"It is very spectacular to experience," said Pål Brekke, a senior adviser at the Norwegian Space Centre and an adjunct professor at The University Centre in Svalbard. "It's something everyone should experience during their lifetime."
On March 20, starting at 10:11:53 a.m., a shadow will come over Longyearbyen. An hour later there will be complete darkness for nearly two and a half minutes while the moon passes in front of the sun. The show will last a little more than two hours and Svalbard will have a front-row seat. While the rest of Norway will experience up to a 95 percent eclipse, it will be 100 percent in Svalbard.
"In Norway we have had partial eclipses," Brekke said. "They are great to see, but the small difference from a sun that covers 99 percent and 100 percent is so great. A French solar scientist said about the difference that it becomes like a kiss on the cheek compared with a hot night of lovemaking in Paris."
INTERACTIVE MAP: The eclipse flight
Long until next time
He has been contacted by numerous scientists from NASA and the European Space Agency who are asking to be involved in Svalbard by helping with presentations during the eclipse, and therefore snapping up a space in the researchers' hotel next to UNIS.
But Svalbard is mostly full and those who are renting out homes during the days surrounding the eclipse are raking in large sums of money because what will happen March 20 is no everyday event. There are eclipses every year, but not as often over areas where people live. The last total eclipse in Norway was in 1954. In 2008 there was a total eclipse over Kvitøya, north of Svalbard, but there are no known people living there. The next total solar eclipse in Norway will be in 2061, also over Svalbard.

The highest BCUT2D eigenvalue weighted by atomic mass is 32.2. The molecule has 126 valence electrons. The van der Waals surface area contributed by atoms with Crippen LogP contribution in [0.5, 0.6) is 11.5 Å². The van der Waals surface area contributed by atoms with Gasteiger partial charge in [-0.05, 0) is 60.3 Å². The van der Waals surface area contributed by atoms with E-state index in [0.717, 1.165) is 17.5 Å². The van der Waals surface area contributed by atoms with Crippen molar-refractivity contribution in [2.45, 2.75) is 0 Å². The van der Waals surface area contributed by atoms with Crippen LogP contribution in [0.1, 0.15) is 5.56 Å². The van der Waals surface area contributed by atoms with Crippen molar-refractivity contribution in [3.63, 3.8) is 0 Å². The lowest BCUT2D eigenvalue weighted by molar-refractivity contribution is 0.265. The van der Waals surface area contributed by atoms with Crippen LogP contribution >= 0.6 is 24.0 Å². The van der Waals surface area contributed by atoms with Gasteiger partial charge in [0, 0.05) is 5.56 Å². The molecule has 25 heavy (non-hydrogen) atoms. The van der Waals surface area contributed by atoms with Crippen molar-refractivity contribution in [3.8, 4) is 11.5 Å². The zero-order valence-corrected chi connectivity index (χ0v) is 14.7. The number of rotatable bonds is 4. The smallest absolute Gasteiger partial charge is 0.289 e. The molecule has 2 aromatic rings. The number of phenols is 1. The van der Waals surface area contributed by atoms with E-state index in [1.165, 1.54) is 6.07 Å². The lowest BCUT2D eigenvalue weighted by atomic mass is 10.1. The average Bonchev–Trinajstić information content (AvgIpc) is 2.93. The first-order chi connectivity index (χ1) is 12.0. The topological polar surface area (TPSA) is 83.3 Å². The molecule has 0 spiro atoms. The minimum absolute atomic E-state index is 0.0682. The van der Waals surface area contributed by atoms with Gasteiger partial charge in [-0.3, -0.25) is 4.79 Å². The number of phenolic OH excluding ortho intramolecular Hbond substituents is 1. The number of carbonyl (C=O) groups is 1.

ANIMATION: Follow the path
UNIS has long prepared for the event, and Brekke and his colleagues who teach a spring semester course titled "The Stormy Sun and the Northern Lights" are changing this year's itinerary to build it up around the eclipse. Among those participating is Arne Danielsen, one of the foremost experts in the field. The course, which runs from March 9 to 24, is open to the public.
In addition there will be lectures for Longyearbyen residents about the solar eclipse in advance of the event. The light will be extremely strong and it can cost a person their vision to look directly at the sun without protection. Therefore, 2,000 special pairs of glasses have been ordered that will be given away free to anyone living in Svalbard.
"You must wear eclipse glasses all the time, except when it is total, because then you will see nothing through them," Brekke said. "Then you see the corona – the jet wreath – around the sun."
It is also dangerous to look at the sun with a telephoto lens or telescope during the eclipse unless the lens is equipped with a filter. Those planning to take pictures should place such orders now and become familiar with how to take pictures of the sun in advance.
In Svalbard, it is possible to take pictures of the eclipse with the Northern Lights. However, such instances are rare.
"I am very excited," Brekke said. "Now I have seen this myself and know it's going to be amazing, but I'm most looking forward to seeing this with others. To share this with others."
Clouds can ruin the experience, but Brekke said he is hoping that does't happen when UNIS brings students upwards in Adventdalen, most likely to the old observatory where they will set up tents. From there they will see the sun stand slightly behind Sukkertoppen while Brekke and colleagues explain what is happening.
Except when it gets completely dark. Then the attendees should enjoy it in silence.